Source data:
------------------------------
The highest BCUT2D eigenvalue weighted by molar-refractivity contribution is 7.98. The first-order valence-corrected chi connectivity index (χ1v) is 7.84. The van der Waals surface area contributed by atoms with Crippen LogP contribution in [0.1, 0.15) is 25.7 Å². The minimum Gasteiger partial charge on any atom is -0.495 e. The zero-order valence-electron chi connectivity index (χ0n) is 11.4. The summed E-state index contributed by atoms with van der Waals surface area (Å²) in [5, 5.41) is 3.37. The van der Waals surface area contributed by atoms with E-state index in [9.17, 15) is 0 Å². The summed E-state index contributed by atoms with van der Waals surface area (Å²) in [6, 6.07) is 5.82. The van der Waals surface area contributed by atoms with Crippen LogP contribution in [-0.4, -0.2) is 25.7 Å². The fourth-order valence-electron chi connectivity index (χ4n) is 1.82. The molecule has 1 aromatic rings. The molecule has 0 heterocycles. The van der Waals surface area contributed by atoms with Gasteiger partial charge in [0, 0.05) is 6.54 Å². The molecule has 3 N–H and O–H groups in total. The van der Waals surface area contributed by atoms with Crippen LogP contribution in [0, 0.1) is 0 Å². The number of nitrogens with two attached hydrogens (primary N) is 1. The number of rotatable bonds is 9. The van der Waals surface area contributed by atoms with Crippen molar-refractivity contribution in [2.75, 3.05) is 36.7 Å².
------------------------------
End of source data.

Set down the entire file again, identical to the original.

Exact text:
The highest BCUT2D eigenvalue weighted by molar-refractivity contribution is 7.98. The first-order valence-corrected chi connectivity index (χ1v) is 7.84. The van der Waals surface area contributed by atoms with Crippen LogP contribution in [0.1, 0.15) is 25.7 Å². The minimum Gasteiger partial charge on any atom is -0.495 e. The zero-order valence-electron chi connectivity index (χ0n) is 11.4. The summed E-state index contributed by atoms with van der Waals surface area (Å²) in [5, 5.41) is 3.37. The van der Waals surface area contributed by atoms with E-state index in [9.17, 15) is 0 Å². The summed E-state index contributed by atoms with van der Waals surface area (Å²) in [6, 6.07) is 5.82. The van der Waals surface area contributed by atoms with Crippen LogP contribution in [-0.4, -0.2) is 25.7 Å². The fourth-order valence-electron chi connectivity index (χ4n) is 1.82. The molecule has 1 aromatic rings. The molecule has 0 heterocycles. The van der Waals surface area contributed by atoms with Gasteiger partial charge in [0, 0.05) is 6.54 Å². The molecule has 3 N–H and O–H groups in total. The van der Waals surface area contributed by atoms with Crippen LogP contribution in [0, 0.1) is 0 Å². The number of nitrogens with two attached hydrogens (primary N) is 1. The number of rotatable bonds is 9. The van der Waals surface area contributed by atoms with Crippen molar-refractivity contribution in [2.75, 3.05) is 36.7 Å².